Joint Shape Representation and Classification for Detecting PDAC in Abdominal CT Scans

Joint Shape Representation and Classification for Detecting PDAC in Abdominal CT Scans

Fengze Liu The Johns Hopkins University, Baltimore, MD 21218, US
The Johns Hopkins University School of Medicine, Baltimore, MD 21287, US
   Lingxi Xie The Johns Hopkins University, Baltimore, MD 21218, US
The Johns Hopkins University School of Medicine, Baltimore, MD 21287, US
   Yingda Xia The Johns Hopkins University, Baltimore, MD 21218, US
The Johns Hopkins University School of Medicine, Baltimore, MD 21287, US
  
Elliot K.Fishman
The Johns Hopkins University, Baltimore, MD 21218, US
The Johns Hopkins University School of Medicine, Baltimore, MD 21287, US
   Alan L.Yuille The Johns Hopkins University, Baltimore, MD 21218, US
The Johns Hopkins University School of Medicine, Baltimore, MD 21287, US
Abstract

We aim to detect pancreatic ductal adenocarcinoma (PDAC) in abdominal CT scans, which sheds light on early diagnosis of pancreatic cancer. This is a 3D volume classification task with little training data. We propose a two-stage framework, which first segments the pancreas into a binary mask, then compresses the mask into a shape vector and performs abnormality classification. Shape representation and classification are performed in a joint manner, both to exploit the knowledge that PDAC often changes the shape of the pancreas and to prevent over-fitting. Experiments are performed on normal scans and PDAC cases. We achieve a specificity of (false alarm occurs on less than normal cases) at a sensitivity of (less than PDAC cases are not detected), which show promise for clinical applications.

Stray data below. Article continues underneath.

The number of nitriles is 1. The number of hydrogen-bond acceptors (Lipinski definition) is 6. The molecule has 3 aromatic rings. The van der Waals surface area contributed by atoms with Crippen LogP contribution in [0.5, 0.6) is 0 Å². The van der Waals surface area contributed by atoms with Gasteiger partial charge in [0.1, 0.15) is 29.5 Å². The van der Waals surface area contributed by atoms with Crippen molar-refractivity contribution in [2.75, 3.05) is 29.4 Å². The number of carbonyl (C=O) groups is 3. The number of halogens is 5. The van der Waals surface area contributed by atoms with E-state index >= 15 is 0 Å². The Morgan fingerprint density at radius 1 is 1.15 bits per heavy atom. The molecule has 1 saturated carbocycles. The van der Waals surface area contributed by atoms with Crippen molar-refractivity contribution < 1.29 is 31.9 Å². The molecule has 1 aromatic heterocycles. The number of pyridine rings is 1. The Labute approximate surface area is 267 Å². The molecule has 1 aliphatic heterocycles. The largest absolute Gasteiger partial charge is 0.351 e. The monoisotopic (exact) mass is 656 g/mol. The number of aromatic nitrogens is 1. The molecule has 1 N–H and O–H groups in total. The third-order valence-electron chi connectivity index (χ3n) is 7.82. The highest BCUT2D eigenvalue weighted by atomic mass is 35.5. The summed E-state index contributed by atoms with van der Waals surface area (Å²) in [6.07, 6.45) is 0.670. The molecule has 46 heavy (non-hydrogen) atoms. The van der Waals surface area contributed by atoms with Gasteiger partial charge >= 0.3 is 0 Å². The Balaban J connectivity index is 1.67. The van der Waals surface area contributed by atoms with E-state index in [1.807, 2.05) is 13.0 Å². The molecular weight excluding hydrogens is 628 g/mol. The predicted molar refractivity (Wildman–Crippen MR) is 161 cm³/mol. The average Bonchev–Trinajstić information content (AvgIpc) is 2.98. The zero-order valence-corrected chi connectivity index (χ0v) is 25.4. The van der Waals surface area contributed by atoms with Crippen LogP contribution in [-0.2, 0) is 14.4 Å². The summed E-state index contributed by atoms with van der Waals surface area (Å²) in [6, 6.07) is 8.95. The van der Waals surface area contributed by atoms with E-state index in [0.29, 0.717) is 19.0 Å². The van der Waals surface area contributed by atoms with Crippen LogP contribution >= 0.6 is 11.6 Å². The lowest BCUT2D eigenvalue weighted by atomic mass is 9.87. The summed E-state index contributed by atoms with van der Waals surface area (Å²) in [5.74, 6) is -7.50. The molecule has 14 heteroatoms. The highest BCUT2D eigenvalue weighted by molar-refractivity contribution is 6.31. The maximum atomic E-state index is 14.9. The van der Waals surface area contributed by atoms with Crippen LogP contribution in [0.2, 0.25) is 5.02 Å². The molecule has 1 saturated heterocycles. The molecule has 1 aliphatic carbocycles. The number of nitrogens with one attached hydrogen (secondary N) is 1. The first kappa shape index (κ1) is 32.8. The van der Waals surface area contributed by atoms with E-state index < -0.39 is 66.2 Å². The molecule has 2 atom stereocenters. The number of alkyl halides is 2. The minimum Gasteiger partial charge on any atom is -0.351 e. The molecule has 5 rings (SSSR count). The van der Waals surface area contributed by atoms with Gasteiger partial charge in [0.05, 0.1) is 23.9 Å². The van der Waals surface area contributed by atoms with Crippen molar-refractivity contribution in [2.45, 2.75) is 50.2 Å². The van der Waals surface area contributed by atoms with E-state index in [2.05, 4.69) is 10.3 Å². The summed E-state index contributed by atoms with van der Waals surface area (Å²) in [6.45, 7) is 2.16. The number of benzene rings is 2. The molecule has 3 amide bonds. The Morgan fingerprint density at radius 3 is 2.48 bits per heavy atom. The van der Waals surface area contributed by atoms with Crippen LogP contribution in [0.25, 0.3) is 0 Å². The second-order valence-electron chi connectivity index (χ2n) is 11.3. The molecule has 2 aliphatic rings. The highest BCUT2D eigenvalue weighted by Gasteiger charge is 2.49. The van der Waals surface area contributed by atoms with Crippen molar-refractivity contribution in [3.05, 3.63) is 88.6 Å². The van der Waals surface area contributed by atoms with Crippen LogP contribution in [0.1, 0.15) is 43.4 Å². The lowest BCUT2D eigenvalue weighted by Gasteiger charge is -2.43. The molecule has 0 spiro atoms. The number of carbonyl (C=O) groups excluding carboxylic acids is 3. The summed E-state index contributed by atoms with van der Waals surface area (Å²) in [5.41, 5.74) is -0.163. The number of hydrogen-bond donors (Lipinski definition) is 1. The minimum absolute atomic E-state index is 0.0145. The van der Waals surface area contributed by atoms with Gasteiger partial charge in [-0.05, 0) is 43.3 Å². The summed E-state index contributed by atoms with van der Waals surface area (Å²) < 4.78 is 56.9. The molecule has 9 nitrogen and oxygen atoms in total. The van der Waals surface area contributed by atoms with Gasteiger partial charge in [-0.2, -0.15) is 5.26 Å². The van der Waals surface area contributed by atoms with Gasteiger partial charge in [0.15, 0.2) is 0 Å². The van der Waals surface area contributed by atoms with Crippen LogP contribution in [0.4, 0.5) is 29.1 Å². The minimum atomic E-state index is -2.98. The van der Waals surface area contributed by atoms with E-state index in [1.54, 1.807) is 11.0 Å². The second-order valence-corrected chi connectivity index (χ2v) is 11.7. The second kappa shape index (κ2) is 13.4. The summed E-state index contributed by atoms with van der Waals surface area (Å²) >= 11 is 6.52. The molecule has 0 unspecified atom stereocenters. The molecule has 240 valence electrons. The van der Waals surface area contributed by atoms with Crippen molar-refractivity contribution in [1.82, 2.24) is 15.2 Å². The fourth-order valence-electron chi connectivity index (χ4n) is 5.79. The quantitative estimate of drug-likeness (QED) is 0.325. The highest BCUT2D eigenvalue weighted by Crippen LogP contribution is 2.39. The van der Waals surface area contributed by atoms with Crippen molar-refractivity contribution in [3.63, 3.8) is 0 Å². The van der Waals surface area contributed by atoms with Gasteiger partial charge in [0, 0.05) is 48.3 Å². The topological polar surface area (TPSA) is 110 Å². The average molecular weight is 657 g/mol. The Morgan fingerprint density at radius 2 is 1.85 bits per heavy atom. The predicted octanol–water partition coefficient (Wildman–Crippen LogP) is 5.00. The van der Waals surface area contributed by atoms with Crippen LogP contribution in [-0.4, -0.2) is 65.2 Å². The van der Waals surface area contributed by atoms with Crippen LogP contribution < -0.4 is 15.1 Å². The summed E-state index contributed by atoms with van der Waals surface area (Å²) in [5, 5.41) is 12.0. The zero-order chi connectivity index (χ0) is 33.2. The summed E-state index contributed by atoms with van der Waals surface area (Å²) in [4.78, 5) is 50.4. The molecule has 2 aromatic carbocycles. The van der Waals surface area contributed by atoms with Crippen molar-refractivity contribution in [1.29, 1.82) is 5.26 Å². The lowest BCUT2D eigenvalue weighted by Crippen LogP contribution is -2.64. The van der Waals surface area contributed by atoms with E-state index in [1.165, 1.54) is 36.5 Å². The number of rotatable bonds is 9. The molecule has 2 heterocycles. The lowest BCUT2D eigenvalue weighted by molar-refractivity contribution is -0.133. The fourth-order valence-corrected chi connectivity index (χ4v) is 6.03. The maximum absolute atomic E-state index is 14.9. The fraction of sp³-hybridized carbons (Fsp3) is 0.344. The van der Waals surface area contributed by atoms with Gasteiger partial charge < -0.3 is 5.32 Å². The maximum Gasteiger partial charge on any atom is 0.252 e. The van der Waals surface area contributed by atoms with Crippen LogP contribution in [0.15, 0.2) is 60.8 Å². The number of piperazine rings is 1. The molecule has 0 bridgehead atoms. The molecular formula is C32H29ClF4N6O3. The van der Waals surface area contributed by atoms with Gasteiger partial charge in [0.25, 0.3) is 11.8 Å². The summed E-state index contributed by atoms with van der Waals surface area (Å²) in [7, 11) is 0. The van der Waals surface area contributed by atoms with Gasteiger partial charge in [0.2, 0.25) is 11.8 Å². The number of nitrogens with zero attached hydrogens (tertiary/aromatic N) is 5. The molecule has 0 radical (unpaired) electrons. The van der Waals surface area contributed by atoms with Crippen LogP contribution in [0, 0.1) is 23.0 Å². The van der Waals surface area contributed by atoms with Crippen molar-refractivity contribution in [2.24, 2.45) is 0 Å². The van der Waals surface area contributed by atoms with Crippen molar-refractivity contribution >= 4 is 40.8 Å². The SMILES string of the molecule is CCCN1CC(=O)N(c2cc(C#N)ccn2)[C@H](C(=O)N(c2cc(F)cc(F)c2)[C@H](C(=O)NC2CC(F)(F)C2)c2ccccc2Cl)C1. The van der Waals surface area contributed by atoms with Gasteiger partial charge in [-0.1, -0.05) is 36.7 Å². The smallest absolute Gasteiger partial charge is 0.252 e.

Anonymous Authors

1 Introduction

Pancreatic cancer is a major killer causing hundreds of thousands of deaths globally every year. It often starts with a small set of localized cells multiplying themselves out of control and invading other parts of the body. The five-year survival rate of the patient can reach  [6] if the cancer is detected at an early stage, but quickly drops to if it is discovered late and the cancerous cells have spread to other organs [10]. Therefore, early diagnosis of pancreatic cancer can mean the difference between life and death for the patients.

This paper deals with pancreatic ductal adenocarcinoma (PDAC), the major type of pancreatic cancer accounting for about of the cases [10], and attempts to detect it by checking abdominal CT scans. The pancreas, even in a healthy state, is difficult to segment from a CT volume [9], partly because its 3D shape is irregular [12]. The segmentation, particularly for the cancer lesion area, becomes even more challenging when the pancreas is abnormal, e.g., cystic [13]. In recent years, with the development of deep learning frameworks [3], researchers were able to construct effective deep encoder-decoder networks [4] for organ segmentation [8] or shape representation [1], boosting the accuracy of conventional models for a wide range of medical imaging analysis tasks.